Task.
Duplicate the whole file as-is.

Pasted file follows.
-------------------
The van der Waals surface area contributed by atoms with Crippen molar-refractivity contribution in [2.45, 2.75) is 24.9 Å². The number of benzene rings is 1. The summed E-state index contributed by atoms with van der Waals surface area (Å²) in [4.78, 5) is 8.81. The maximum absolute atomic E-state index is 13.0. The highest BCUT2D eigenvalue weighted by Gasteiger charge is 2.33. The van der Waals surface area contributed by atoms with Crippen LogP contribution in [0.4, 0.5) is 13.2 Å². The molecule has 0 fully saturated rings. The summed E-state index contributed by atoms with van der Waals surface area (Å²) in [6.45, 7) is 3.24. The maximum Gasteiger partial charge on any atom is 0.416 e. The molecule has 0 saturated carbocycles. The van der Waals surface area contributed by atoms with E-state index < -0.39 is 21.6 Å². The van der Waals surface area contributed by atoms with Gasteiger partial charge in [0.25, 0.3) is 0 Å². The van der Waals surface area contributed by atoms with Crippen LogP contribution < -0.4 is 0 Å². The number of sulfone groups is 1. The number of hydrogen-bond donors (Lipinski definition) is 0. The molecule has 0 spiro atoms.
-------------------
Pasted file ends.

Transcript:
The van der Waals surface area contributed by atoms with Crippen molar-refractivity contribution in [2.45, 2.75) is 24.9 Å². The number of benzene rings is 1. The summed E-state index contributed by atoms with van der Waals surface area (Å²) in [4.78, 5) is 8.81. The maximum absolute atomic E-state index is 13.0. The highest BCUT2D eigenvalue weighted by Gasteiger charge is 2.33. The van der Waals surface area contributed by atoms with Crippen LogP contribution in [0.4, 0.5) is 13.2 Å². The molecule has 0 fully saturated rings. The summed E-state index contributed by atoms with van der Waals surface area (Å²) in [6.45, 7) is 3.24. The maximum Gasteiger partial charge on any atom is 0.416 e. The molecule has 0 saturated carbocycles. The van der Waals surface area contributed by atoms with E-state index < -0.39 is 21.6 Å². The van der Waals surface area contributed by atoms with Gasteiger partial charge in [0.25, 0.3) is 0 Å². The van der Waals surface area contributed by atoms with Crippen LogP contribution < -0.4 is 0 Å². The number of sulfone groups is 1. The number of hydrogen-bond donors (Lipinski definition) is 0. The molecule has 0 spiro atoms.